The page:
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Making Your Kitchen Kid-Safe

No doubt you've "babyproofed" your home  -- covered electrical outlets, locked cabinets, and tied up window cords. But despite your best efforts, there's one room that still may be hazardous for your child: the kitchen. Many parents aren't aware of the risk for burns in the kitchen, according to a new study in Pediatrics, the journal of the American Academy of Pediatrics (AAP). In fact, researchers found that 1-year-olds were at higher risk than other young children for getting hurt in the kitchen, likely as a result of their natural curiosity, newly acquired motor skills, and lack of experience in assessing danger. Here's what you can do to protect your little one.

Watch your child. In an ideal world, you could always keep your baby safely occupied out of the kitchen while you make dinner. Since there are times when that's not an option, using a playpen, high chair, or other stationary activity center can keep him out of harm's way. (Important reminder: Never let your child use a baby walker  -- it could put him at risk for injury and even death.)

Practice safe cooking. According to the study, one of the most common causes of scalding was a child who reached up and pulled a pot of hot water off the stove or other elevated surface. To prevent this, follow the tips in "What's wrong with this picture?" below. Also, avoid leaving a hot oven door open, and turn off burners and the oven when you're not using them.

Be careful with that cup. When you have to walk with a hot liquid, like a mug of coffee, be sure you know where your child is so you don't trip over him. It's also a bad idea to hold your baby on your lap while you drink a hot beverage. Place hot liquids and foods away from the table or counter edge and avoid using tablecloths or place mats, as toddlers can pull on them and spill hot items.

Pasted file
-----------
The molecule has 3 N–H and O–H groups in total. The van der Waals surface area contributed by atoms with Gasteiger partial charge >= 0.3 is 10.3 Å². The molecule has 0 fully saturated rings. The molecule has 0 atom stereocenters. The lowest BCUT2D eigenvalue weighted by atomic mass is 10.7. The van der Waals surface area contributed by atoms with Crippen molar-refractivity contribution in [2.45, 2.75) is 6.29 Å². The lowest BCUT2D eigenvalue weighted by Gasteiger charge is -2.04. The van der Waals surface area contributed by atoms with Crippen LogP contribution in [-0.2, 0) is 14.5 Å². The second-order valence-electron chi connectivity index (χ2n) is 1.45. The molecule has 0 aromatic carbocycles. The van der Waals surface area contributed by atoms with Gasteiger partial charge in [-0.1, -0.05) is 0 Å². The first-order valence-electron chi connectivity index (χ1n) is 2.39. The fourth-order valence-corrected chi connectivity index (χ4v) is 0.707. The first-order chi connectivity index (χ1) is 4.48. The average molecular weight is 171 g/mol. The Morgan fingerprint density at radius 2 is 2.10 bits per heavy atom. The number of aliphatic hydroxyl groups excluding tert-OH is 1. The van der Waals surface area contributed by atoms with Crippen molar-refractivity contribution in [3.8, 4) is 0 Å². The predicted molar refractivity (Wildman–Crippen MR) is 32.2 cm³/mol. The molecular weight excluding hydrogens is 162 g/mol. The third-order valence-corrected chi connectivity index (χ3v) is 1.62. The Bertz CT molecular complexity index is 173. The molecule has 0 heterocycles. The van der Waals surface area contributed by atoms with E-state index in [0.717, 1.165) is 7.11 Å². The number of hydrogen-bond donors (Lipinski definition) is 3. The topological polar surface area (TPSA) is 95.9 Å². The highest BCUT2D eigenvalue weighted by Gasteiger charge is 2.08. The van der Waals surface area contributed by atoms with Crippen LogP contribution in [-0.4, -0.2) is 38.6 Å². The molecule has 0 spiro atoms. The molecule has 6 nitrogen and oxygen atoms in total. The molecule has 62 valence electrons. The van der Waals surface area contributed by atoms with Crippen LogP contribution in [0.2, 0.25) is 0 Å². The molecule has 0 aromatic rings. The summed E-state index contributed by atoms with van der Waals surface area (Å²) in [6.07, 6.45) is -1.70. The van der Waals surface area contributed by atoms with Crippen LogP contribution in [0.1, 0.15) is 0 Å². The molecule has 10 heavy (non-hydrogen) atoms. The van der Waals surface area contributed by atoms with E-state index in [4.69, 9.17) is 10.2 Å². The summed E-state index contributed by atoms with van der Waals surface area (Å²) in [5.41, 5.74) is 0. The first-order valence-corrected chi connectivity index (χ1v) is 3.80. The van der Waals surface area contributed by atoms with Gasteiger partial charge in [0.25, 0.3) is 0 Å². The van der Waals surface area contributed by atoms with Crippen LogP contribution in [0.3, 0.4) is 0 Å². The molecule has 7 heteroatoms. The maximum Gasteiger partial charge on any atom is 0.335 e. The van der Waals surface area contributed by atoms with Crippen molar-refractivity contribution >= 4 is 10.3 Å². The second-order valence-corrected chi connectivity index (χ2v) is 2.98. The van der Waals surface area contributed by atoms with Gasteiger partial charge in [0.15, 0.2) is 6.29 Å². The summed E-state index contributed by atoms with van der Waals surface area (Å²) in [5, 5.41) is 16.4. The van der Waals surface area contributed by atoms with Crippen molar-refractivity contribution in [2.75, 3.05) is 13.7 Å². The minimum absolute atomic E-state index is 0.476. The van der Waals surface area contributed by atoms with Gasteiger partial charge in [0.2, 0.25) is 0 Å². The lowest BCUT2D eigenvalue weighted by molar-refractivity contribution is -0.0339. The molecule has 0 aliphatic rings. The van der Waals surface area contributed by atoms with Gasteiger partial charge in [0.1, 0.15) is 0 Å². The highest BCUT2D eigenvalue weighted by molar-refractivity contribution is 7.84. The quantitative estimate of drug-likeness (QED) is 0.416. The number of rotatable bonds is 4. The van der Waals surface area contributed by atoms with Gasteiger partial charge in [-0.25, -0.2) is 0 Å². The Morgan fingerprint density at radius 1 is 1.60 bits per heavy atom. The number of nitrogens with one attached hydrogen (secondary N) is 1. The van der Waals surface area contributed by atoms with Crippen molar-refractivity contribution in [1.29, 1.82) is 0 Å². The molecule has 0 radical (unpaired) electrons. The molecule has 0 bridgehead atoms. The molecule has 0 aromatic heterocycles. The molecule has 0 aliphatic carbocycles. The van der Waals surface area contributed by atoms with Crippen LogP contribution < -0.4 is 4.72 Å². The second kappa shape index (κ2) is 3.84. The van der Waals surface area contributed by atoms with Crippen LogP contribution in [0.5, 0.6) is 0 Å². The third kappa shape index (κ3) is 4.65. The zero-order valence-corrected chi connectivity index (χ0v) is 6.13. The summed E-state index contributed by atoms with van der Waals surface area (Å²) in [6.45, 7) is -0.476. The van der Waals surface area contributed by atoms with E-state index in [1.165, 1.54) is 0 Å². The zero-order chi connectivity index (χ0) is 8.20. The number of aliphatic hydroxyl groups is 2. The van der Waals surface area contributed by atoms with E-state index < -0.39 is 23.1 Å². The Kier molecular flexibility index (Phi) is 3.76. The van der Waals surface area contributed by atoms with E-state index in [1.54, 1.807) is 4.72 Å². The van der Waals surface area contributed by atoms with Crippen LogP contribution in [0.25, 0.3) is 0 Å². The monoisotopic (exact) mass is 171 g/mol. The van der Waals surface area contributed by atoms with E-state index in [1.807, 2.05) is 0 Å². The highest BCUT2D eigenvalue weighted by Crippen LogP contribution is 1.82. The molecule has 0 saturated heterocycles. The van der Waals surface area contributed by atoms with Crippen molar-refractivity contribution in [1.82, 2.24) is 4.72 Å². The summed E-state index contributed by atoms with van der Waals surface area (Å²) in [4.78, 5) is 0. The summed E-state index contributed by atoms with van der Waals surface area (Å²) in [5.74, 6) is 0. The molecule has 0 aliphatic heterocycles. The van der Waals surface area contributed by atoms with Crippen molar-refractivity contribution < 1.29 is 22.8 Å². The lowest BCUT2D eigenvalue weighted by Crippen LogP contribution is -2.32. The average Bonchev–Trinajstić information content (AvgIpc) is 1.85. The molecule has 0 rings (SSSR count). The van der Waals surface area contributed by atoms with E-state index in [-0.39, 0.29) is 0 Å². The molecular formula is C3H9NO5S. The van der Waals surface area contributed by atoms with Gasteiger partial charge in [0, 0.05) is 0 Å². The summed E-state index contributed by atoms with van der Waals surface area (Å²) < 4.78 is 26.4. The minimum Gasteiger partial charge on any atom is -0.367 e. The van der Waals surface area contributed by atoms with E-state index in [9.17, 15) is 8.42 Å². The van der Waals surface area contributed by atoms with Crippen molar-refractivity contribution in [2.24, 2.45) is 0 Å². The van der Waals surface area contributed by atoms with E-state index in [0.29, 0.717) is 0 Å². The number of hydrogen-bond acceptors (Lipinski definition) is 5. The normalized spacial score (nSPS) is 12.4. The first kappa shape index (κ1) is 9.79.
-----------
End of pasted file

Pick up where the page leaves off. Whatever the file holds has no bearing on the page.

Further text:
Be cautious with appliances. Keep kitchen appliances out of reach, and avoid letting their electrical cords hang over the sides of countertops where your toddler can pull on them. Test microwaved food for heat and steam before giving it to your child. The AAP doesn't recommend warming a baby bottle in the microwave, since the liquid may heat unevenly and burn your baby's mouth.

Soothe the pain. If your little one does get burned, immediately run cool water over the injury long enough to bring the temperature down and relieve the pain. Don't use ice or put butter, grease, or powder on a burn, as all of these home remedies can make it harder for a doctor to treat. If the burn is oozing, cover it lightly with sterile gauze and immediately seek medical attention. If it's not oozing, cover it with a sterile gauze pad. Consult your doctor if redness and pain continue for more than a few hours. To learn more about protecting your baby from burns in other parts of your home, visit the "Parenting Corner" at www.aap.org.

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